Graham Jones asked Grant Shapps, Tory Housing Minister:
“What proportion of the council tax allowance for each unit of new build housing district councils will receive under the New Homes Bonus Scheme in the first six years of its operation; and to which bodies, and in what proportion, the remainder of the allowance will be allocated.”
The Minister’s response was:
“The Government is committed to increasing housing supply and seeing more of the homes that people want, in the places that people want them, to meet Britain’s housing need. The previous Government’s policy of centralist top down targets clearly failed. The New Homes Bonus will shift power back into the hands of individuals, communities and councils and give local communities a direct and substantial share in growth rather than just absorbing the costs.”
The Government‘s decision not to answer the question and to instead side-step it entirely has only served to fuel the already growing confusion over exactly how the New Homes Bonus Scheme would operate. The scheme would offer councils in England extra money for every newly-built home, as part of a government programme aimed at easing housing shortages.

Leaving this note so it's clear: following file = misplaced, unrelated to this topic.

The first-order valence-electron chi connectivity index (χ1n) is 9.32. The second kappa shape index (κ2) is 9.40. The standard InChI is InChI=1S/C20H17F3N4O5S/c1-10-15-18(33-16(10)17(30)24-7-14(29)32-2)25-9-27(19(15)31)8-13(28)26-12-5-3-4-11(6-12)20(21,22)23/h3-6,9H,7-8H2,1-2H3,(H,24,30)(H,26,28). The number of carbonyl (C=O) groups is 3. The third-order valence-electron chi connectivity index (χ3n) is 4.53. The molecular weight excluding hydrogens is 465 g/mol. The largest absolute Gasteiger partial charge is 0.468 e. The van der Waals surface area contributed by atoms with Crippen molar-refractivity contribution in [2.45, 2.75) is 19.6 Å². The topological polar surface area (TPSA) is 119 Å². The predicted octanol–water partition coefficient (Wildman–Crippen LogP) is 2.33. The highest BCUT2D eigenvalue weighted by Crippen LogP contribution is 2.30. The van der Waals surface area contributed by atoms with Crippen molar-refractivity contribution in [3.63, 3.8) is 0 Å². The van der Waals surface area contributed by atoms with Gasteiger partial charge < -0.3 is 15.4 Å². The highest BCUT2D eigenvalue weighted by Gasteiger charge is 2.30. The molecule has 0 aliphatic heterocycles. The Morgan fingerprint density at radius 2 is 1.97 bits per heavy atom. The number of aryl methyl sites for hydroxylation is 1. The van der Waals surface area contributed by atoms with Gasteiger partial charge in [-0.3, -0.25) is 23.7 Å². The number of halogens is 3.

Under the New Homes Bonus scheme the government will match the council tax raised on each new house for six years, meaning that councils would have a greater incentive to build new homes.
However for dual-tier authorities like Hyndburn Council, the Government has yet to explain exactly how the bonus would be split. It appears that they are not too sure themselves either.
Graham Jones MP: “Unless Councils are certain that they will receive 100% of the bonus then the scheme is instead likely to serve as a disincentive to Councils building new homes.”